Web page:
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Haiti's president lapses into political favouritism with former dictator Duvalier

Michel Martelly makes an appearance at the Lycee Petionville polling station during the recent Haitian elections. Photo: Rozanna Fang/Flickr
During the recent election, Michel Martelly campaigned as a champion of 'change,' but it isn't the case.

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Michel Martelly wins Haiti's election

Haiti has been 'going in the wrong direction for the last 25 years,' says its new leader.

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The progressive score on Haiti: U.K. 9, U.S. 45, Canada 0

As of Feb. 16, 2011, nine U.K. MPs have endorsed a notice of motion congratulating the government of Haiti for issuing a passport to its exiled president, Jean-Bertrand Aristide. Early Day Motion #1378, entitled "Jean-Bertrand Aristide" states:

"That this House welcomes the announcement by the government of Haiti that former President Aristide will be issued with a passport and thus able to return from exile in South Africa; deplores the manner in which he was removed from Haiti; and hopes his return will help lead to social justice and democracy for the people."

Early Day Motions are rarely debated in Britain. The significance of #1378 will be in how much support this statement gathers over the next session of the U.K. parliament.

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Don't be surprised at the UN's failings in Egypt -- just take a look at Haiti

CBC's The Sunday Edition host, Michael Enright, gave an opening essay on the Feb. 13 program that lamented the failure of the United Nations to provide meaningful support to the people of Egypt in their courageous battle to end the tyranny under which they have lived for 30 years.

In the essay titled, "The United Nations of Nowhere," he said Secretary General Ban Ki-Moon offered nothing more than platitudes, token phrases to the people of Egypt.

Enright then went on to note, "When we say the words ‘United Nations,' we automatically think of four things -- the Security Council, the Secretary General, the General Assembly and peacekeeping.

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A critic of western policy in Haiti loses his OAS job

Brazilian peacekeepers from the United Nations Stabilization Mission in Haiti (MINUSTAH) distribute water and food in Port-au-Prince, Haiti. 22/Jan/2010. Port-au-Prince, Haiti. UN Photo/Marco Dormino/Flickr
On December 25, the Organization of American States removed their special representative... for telling the truth about Haiti.

Related rabble.ca story:

A critic of western policy in Haiti loses his OAS job

Brazilian peacekeepers from the United Nations Stabilization Mission in Haiti (MINUSTAH) distribute water and food in Port-au-Prince, Haiti. 22/Jan/2010. Port-au-Prince, Haiti. UN Photo/Marco Dormino/Flickr

On December 25, the Organization of American States removed their special representative, Ricardo Seitenfus, from Haiti. The reason was very simple. He told the truth.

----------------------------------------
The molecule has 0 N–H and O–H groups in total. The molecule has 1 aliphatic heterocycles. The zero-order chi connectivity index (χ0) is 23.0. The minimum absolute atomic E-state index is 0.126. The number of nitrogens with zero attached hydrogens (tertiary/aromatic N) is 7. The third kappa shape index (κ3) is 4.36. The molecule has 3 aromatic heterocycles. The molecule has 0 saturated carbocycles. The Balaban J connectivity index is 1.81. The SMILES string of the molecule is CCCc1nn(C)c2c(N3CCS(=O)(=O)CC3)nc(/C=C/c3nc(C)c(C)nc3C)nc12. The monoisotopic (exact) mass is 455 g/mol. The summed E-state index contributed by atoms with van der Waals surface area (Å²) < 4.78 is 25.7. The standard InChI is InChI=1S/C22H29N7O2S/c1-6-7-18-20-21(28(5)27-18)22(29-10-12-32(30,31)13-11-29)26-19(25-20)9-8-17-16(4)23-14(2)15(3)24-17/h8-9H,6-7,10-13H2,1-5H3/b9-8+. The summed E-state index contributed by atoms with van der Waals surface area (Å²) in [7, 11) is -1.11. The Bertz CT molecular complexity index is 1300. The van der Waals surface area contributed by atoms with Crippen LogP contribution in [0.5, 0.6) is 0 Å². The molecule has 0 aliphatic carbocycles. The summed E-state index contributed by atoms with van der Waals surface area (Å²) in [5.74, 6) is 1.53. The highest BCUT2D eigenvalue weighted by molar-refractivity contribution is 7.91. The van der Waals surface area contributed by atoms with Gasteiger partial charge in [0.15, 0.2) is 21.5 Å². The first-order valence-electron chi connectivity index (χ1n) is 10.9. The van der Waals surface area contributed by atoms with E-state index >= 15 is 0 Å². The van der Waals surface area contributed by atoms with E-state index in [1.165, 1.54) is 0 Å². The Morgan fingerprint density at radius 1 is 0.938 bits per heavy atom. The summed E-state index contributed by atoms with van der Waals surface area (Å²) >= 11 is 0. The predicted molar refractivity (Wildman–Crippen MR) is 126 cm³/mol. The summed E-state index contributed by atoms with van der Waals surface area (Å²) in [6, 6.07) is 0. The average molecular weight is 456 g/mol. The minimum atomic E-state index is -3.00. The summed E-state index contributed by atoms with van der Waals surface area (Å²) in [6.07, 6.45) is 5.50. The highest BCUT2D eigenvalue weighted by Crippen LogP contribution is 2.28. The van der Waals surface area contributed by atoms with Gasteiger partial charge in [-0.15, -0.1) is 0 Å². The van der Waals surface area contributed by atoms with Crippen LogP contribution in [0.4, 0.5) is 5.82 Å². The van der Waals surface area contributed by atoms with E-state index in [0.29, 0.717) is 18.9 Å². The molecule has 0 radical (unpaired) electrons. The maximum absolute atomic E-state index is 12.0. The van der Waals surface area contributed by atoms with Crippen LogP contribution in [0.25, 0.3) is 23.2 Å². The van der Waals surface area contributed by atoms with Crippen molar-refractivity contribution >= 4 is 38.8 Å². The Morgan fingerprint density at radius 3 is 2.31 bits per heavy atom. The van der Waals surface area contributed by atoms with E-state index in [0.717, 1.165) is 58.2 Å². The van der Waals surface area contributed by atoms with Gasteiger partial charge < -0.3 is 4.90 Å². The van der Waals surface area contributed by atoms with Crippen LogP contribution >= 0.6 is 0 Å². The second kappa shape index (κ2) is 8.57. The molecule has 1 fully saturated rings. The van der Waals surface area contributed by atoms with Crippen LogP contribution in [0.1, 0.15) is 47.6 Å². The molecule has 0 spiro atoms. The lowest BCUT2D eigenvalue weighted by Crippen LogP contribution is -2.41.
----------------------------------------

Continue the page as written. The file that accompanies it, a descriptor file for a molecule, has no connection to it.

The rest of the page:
In an interview four days earlier with the Swiss newspaper Le Temps, Seitenfus bluntly expressed the popular discontent which the Haitian people have been saying since the arrival of MINUSTAH (United Nations Stabilization Force in Haiti) on June 1, 2004 -- simply put, that their presence " solves nothing, it makes things worse. [They] want to turn Haiti into a capitalist country, an export platform for U.S. market, it's absurd." The French language article can be read here.

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A letter to MPs about Haiti's election

The following letter concerning the Nov. 28 electoral exercise in Haiti was e-mailed to all members of the Canadian Parliament on Wednesday, Dec. 15. On Dec. 13, the House of Commons in Ottawa held a rare debate on Haiti. You can read excerpts or the full transcript of that debate by going to the website of the Canada Haiti Action Network.

To: Members of the Parliament of Canada

Subject: Election in Haiti

Dear Member of Parliament,

We are writing to urge that as an elected Member of Parliament you direct a critical eye to the Canadian government's financing and endorsement of the Nov. 28 election in Haiti.

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Haiti elections and protests: A snapshot of the last week

On Wednesday, Haitians turned the world upside down. What do things look like from that perspective?

Since last Sunday, the tension has been building as the population waited for the Electoral Council (CEP) to announce the results of the selections. The moment they declared Jude Celestin's good fortune to be selected for the second round, people exploded. On Wednesday, the crowds reclaimed their streets in Port-au-Prince. Sometimes it was a violent exercise, but we want to consider the imagination and creativity of the Haitian protesters.

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